HARMELING: A crimson comic book, come to life

THERE WAS NOTHING Mother Nature could do to deter me from making the trip up I-5 to see the Cougs at the Key Arena last week. After all, there were all manner of things to be excited about -- a newfound perimeter scorer in Faisal Aden, close-up witness of Marcus Capers' pogo sticks in action, a chance to add another win to the unblemished Cougar Hardwood Classic record. Plus, there was "Lotumon."

So when forecasts of seven inches of snow, freezing temperatures, and icy roads came across the ticker I didn't bat an eye. Hell, I was willing to rent a snowcat to get me to Seattle. Ah yes, the financial freedom of teaching and coaching for a living.

First things first -- Faisal Aden. If you would have asked me to play word association about him after the game against Portland, it would have taken me 0.3 seconds to say "wow". Now that I've had almost a week to refine my word choice, here you go… Robin.

As in, you know, Robin to Klay Thompson's Batman. Because let's face it, Klay needed a Robin last year. Little did we know last winter in the midst of Klay's cold streak that Robin was nested in Florida.

I'm not sure if it's possible to maintain the pace Aden has set so far -- his damage has been done against second best perimeter defenders on mediocre teams. But you can't deny the impact he has had there. Just ask Batman himself.

AFTER THE WIN, without any prompting from me, Klay's first words to me were, "How much did we need Faisal?" Notice, he didn't ask, "How much did I need Faisal". No, Klay is a selfless teammate. How much did we need Faisal? And I'll go ahead and answer the rhetorical question: A LOT.

But even with Batman and Robin leading the Pac-10 in scoring at this early juncture, things aren't all completely smooth sailing for the Cougs. The most obvious issue? Lack of rebounding.

But unless Aron Baynes shaves his beard, drops 30 pounds and works his foreign connections for a fake passport, help isn't on the way anytime soon.

Which leaves us with this dilemma -- how does an undersized front line with limited athleticism (save for DeAngelo Casto) become better rebounders?

THE FIRST STEP is obviously to acquire a catchy nickname to rival the Superhero guards. Done. The Three Headed Monster, starring Abe Lodwick, Brock Motum and Patrick Simon? Nah.

I have christened them "Lotumon", though you may create your own concoction. But just like their forefathers from the Bulls in the 1990's (Luc Longely, Bill Wennington, and Will Purdue), they won't wind up on the cover of GQ. But they'll do what you tell them to do.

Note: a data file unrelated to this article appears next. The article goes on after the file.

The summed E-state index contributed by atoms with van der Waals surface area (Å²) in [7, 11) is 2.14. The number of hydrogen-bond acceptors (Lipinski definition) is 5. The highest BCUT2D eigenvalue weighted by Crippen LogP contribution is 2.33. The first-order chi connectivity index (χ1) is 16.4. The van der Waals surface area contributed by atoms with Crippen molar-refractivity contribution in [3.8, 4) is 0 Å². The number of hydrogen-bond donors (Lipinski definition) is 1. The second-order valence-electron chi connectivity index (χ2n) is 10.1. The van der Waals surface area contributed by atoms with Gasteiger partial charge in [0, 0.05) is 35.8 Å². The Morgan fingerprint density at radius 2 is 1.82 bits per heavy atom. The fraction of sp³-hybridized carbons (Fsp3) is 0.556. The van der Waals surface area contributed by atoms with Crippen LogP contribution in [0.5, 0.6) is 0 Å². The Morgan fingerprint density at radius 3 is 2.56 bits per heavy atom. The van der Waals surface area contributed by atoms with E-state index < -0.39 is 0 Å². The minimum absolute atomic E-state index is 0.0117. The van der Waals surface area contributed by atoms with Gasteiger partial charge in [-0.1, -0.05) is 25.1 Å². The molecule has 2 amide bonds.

AND WHILE THEY can't jump out of the gym, you most assuredly can win with these guys. They just need some pieces around them to help them on the glass. Longely/Wennington/Purdue had Rodman. Lotumon has Casto. Longely/Wennington/Purdue had Pippen. Lotumon has Capers, who should obviously at this point officially be dubbed "Superman".

Thankfully, Lotumon can shoot the rock. Unfortunately, the Cougar big men aren't going to be able to add any more weight on their frame this winter. Their arms won't grow any longer, and their rebounding instincts are what they are. What they need to do is engage in physical box-outs, stay engaged even when the ball is in the air coming off the rim, and let the Superheroes clean the glass for them.

BACK WHEN THE Lopez twins were running wild in the Pac-10, our rebounding technique was modified in an effort to tame them on the glass. One of our players was a particularly poor rebounder. I won't name names, but I hear he's gone on to become an unbelievable P.E. teacher who drives I-5 in the snow.

Anyway, this certain player's assignment was to forget any thought of grabbing the boards, but rather do anything to keep Robin Lopez off the glass. The theory behind it was that an undersized, "out-athleted" player is prone to lose a board against a superior rebounder as he releases from the box-out to pursue the ball.

But the key is you must have guards that can rebound well. I had Weaver. And Capers is even more capable.

Capers is leading the Cougs in rebounding already (7.4 rpg) and Klay is second on the team with 4.6 boards per game. But we need more of it. Marcus has the chance to be the best rebounding guard in the entire country and I don't say that lightly. And the height, athleticism, and length of his counterparts on the wing leave no excuse for them to not follow suit.

THE REALITY OF the situation is that the Cougs aren't going to be a great rebounding team this year. It just can't happen.

But there's no doubt they can become an adequate rebounding team. There have been some rumblings about lackluster Cougar defense already, but the last two opponents faced have been shooting mid-30 percent from the floor. I have no problem with those numbers.

It's just been the astonishing number of offensive rebounds surrendered that have hurt the Cougs most. Their post defense needs improvement as well, and look for my thoughts on that to come in the next article. But until then, let's sit back and enjoy the show.

And if you're within a 100 miles of Pullman, there's no reason not to grab a seat for tonight's game. The travel and snow won't be that bad. And where else can you see a comic book come to life?

ABOUT THE AUTHOR: Daven Harmeling was a mainstay on the Washington State basketball team – and a fixture on the Pac-10 All-Academic team – during the most successful three-year stretch in Cougar history. Part of Dick Bennett's stellar recruiting class of 2004, this Grand Junction, Colo., product completed his eligibility in 2009 and now is in Vancouver, Wash., running clinics for Dan Dickau Basketball, coaching high school and AAU ball, and working as a substitute teacher. He writes a regular column for Cougfan.com during the hoops season.

Cougfan Top Stories